chapter  11
18 Pages

On licence

Understanding punishment, recidivism and desistance in penal policy, 1853–1945
WithDavid Cox, Barry Godfrey, Helen Johnston, Joanne Turner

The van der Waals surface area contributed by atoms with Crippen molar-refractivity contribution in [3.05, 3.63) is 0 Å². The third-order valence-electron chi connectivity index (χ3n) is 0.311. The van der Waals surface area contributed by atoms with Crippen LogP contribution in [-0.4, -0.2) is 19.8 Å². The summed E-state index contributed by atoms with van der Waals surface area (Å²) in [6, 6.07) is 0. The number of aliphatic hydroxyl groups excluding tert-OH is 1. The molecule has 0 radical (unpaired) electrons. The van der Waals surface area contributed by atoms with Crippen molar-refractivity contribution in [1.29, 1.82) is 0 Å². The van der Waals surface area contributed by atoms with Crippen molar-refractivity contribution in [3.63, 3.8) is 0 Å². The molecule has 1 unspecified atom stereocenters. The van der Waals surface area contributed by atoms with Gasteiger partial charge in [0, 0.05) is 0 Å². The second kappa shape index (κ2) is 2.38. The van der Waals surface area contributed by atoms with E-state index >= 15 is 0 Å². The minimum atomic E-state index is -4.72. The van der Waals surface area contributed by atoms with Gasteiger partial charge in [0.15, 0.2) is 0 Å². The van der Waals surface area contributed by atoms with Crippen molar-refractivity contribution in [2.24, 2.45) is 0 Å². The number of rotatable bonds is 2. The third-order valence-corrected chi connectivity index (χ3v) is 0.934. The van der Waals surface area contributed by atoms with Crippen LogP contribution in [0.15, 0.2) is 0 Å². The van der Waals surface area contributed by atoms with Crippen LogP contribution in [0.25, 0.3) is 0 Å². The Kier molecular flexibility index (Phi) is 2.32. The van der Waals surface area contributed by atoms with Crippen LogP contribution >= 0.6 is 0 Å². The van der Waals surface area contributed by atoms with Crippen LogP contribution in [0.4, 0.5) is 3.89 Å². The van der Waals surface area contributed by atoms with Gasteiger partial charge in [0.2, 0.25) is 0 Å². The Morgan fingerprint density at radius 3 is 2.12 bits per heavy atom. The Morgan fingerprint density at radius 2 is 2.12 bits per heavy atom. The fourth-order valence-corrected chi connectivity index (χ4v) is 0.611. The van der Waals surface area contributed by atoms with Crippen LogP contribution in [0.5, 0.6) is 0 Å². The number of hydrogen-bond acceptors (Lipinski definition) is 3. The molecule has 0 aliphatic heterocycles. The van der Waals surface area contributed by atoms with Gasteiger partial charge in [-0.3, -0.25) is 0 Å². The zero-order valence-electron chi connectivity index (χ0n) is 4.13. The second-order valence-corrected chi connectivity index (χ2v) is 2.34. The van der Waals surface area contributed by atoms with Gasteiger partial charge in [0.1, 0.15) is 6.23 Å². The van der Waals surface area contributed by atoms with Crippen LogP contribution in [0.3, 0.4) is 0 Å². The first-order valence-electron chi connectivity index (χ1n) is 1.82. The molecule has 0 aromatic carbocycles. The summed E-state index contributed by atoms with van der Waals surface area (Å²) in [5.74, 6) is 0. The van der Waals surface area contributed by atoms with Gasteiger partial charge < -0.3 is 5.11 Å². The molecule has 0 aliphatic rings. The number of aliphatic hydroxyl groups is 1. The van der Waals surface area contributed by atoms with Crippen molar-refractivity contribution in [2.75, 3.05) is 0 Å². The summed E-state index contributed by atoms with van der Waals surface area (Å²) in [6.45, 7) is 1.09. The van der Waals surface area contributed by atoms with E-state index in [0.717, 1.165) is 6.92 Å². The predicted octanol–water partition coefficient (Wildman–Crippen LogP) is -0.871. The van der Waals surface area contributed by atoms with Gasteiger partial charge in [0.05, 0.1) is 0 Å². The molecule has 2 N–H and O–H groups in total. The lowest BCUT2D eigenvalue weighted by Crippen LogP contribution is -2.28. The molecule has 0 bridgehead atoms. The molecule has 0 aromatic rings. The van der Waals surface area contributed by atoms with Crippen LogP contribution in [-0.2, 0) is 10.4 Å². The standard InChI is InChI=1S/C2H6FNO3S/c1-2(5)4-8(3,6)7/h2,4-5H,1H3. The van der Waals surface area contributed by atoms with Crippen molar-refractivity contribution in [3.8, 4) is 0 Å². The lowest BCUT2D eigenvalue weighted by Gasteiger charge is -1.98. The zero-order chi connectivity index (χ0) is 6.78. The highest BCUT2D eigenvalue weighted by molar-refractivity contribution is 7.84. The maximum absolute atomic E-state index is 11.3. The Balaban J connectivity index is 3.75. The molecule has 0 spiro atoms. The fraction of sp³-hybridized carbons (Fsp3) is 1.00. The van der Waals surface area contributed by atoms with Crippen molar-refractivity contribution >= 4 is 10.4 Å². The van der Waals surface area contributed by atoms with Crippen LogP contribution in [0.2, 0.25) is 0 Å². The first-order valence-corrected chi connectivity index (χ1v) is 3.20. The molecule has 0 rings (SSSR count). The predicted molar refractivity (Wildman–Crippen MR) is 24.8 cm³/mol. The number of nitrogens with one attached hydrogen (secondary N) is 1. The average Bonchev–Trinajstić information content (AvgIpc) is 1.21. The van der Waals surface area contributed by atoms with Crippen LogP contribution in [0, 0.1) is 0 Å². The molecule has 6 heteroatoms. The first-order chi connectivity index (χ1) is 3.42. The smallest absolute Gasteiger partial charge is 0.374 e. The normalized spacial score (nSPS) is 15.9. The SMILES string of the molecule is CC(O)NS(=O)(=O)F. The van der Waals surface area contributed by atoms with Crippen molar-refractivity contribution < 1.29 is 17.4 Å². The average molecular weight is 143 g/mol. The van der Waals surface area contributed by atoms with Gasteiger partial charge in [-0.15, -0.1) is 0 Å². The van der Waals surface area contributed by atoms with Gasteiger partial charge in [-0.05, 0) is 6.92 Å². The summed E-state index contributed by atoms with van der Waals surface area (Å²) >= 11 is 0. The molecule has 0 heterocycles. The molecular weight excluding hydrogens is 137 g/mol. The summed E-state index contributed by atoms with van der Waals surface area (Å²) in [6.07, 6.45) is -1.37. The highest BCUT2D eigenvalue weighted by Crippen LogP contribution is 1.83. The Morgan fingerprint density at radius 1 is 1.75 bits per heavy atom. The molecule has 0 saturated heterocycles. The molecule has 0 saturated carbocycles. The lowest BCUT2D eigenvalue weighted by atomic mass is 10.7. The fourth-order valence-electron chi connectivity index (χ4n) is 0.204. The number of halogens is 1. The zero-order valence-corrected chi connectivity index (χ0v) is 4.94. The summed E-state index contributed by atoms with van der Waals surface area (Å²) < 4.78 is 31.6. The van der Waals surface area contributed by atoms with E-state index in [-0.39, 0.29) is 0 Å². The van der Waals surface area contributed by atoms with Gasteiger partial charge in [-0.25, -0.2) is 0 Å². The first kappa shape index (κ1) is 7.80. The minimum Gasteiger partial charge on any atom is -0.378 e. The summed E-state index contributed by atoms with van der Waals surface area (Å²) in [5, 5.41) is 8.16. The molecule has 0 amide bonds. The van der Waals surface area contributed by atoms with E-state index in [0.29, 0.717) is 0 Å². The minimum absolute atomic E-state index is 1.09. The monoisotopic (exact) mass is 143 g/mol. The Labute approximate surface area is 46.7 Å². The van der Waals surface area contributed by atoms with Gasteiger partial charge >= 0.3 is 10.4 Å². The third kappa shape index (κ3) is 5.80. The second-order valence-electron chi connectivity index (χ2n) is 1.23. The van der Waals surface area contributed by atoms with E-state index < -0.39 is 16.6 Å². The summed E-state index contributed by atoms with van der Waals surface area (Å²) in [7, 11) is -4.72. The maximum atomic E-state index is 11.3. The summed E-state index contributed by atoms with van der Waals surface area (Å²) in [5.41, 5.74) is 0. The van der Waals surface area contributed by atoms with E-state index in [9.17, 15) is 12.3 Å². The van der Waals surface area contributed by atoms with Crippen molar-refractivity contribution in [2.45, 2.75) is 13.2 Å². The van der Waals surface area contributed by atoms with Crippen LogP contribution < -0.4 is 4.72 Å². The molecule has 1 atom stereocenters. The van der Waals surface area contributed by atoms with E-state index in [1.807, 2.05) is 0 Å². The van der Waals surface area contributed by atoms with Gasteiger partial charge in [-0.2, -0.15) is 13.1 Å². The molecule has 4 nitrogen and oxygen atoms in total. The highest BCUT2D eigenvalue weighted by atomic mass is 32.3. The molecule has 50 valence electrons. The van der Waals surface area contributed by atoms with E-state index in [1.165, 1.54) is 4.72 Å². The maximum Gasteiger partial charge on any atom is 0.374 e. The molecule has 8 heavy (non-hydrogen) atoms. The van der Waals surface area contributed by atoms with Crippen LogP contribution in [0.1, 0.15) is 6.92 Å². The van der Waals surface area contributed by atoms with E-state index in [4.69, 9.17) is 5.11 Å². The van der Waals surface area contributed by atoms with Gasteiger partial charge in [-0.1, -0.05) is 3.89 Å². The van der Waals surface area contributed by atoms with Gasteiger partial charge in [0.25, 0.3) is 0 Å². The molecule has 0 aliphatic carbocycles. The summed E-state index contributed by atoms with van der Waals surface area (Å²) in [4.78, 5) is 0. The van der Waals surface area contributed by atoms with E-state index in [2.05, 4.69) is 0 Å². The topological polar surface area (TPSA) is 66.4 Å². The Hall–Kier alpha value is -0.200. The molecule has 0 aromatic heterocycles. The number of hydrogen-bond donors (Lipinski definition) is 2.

During the nineteenth and early twentieth centuries, British legislators reacted to the perceived growth in a hard core of violent repeat offenders and struggled to find solutions to the problem of recidivism. The concept of dangerousness, and the potential threat posed by those people who appeared to be less affected by civilising processes that appeared to be effective in making Britain a safer place to live, have since been a recurring topic of study for researchers of nineteenth-century society. In an attempt to make the system work effectively, a vast bureaucracy was created which was responsible for the identification and tracking of many thousands of former prisoners and convicts. This served to create a huge range and number of archived written documentary records, many of which can now be utilised by historians to examine the impact of particular forms of legislation on offenders and the length of their criminal careers.